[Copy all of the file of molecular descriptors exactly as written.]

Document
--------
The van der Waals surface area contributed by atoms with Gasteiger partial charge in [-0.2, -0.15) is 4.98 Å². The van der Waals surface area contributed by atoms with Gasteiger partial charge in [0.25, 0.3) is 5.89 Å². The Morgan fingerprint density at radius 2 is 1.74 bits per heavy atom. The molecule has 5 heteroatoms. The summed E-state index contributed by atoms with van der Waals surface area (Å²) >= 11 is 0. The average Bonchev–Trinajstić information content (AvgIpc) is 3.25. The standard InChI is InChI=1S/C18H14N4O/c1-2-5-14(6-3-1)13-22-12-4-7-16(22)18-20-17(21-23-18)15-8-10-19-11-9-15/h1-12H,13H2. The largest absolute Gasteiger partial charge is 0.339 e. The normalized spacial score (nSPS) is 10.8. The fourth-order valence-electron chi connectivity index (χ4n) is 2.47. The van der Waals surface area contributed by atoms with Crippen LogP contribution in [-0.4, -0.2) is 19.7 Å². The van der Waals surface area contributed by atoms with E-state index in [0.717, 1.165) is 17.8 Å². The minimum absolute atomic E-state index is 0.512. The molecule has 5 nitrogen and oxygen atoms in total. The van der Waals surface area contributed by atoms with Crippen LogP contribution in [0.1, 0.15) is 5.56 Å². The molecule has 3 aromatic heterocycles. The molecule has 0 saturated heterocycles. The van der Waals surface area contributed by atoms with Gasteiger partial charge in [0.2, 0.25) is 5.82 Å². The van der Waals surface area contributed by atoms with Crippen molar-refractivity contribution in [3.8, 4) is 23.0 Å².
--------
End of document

The van der Waals surface area contributed by atoms with Gasteiger partial charge in [-0.2, -0.15) is 4.98 Å². The van der Waals surface area contributed by atoms with Gasteiger partial charge in [0.25, 0.3) is 5.89 Å². The Morgan fingerprint density at radius 2 is 1.74 bits per heavy atom. The molecule has 5 heteroatoms. The summed E-state index contributed by atoms with van der Waals surface area (Å²) >= 11 is 0. The average Bonchev–Trinajstić information content (AvgIpc) is 3.25. The standard InChI is InChI=1S/C18H14N4O/c1-2-5-14(6-3-1)13-22-12-4-7-16(22)18-20-17(21-23-18)15-8-10-19-11-9-15/h1-12H,13H2. The largest absolute Gasteiger partial charge is 0.339 e. The normalized spacial score (nSPS) is 10.8. The fourth-order valence-electron chi connectivity index (χ4n) is 2.47. The van der Waals surface area contributed by atoms with Crippen LogP contribution in [-0.4, -0.2) is 19.7 Å². The van der Waals surface area contributed by atoms with E-state index in [0.717, 1.165) is 17.8 Å². The minimum absolute atomic E-state index is 0.512. The molecule has 5 nitrogen and oxygen atoms in total. The van der Waals surface area contributed by atoms with Crippen LogP contribution in [0.1, 0.15) is 5.56 Å². The molecule has 3 aromatic heterocycles. The molecule has 0 saturated heterocycles. The van der Waals surface area contributed by atoms with Gasteiger partial charge in [0.2, 0.25) is 5.82 Å². The van der Waals surface area contributed by atoms with Crippen molar-refractivity contribution in [3.8, 4) is 23.0 Å².